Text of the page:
Facial pigmentation units across face and neck area
(A) Pigmentation severity index. 1 = least pigmented, 7 = dark pigmented. (B) Schematic representation of the three facial hyperpigmentation types, with corresponding units of hyperpigmentation in brown coloration
Facial pigmentary demarcation lines in 3D melanin pigmentation images (highlighted with dashed line). (A) type F. (B) type G. (C) type H. (D) type I
Schematic representation of facial hyperpigmentation for different age groups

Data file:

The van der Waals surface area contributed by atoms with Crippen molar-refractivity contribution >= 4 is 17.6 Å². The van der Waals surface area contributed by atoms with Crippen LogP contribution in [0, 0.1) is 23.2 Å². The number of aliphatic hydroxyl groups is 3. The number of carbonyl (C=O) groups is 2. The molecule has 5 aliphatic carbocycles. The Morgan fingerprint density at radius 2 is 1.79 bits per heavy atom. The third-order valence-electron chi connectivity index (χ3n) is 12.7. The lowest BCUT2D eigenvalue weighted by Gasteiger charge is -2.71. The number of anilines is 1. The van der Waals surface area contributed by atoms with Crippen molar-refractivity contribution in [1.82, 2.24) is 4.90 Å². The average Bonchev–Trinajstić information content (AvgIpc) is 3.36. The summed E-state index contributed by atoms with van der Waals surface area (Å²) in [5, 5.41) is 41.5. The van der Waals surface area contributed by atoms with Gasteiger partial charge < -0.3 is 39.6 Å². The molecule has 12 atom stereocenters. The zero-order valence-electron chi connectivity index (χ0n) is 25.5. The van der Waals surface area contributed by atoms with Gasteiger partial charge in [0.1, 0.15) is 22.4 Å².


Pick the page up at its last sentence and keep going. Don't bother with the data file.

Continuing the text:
Background: Studies on facial hyperpigmentation across different facial units are limiting. We aimed to analyze melanin pigmentation images to observe facial pigmentary demarcation lines (FPDLs) and suggest facial hyperpigmentation types for normal individuals. Materials and methods: 3D facial melanin pigmentation images of 173 volunteers were obtained and analyzed for the presence of FPDLs. Pigmentation severity was assessed for each of the thirteen facial pigment units. The images were then grouped according to a pattern of hyperpigmentation to suggest three facial hyperpigmentation types-dark spot, photoaging and post-inflammatory hyperpigmentation. Results: Four groups of FPDLs including a novel group I were observed. Nasal, frontal, auricular were the darkest pigmented facial pigment unit, and the anterior neck was the least pigmented. The dark spot type was the most common facial hyperpigmentation type. The photoaging type and the PIH type showed age-dependent distribution, as the photoaging type was more common among the subjects over 40s, and the PIH type was more common in younger subjects. Conclusion: Facial hyperpigmentation among healthy individuals with Fitzpatrick skin types II-IV is often accompanied by FPDLs and categorized into three types. Each type is modeled after the pattern of pigmentation associated with certain dermatological disorders. The practical implications of facial hyperpigmentation types can be resourceful in various fields including prevention and treatment of pigmentary disorders.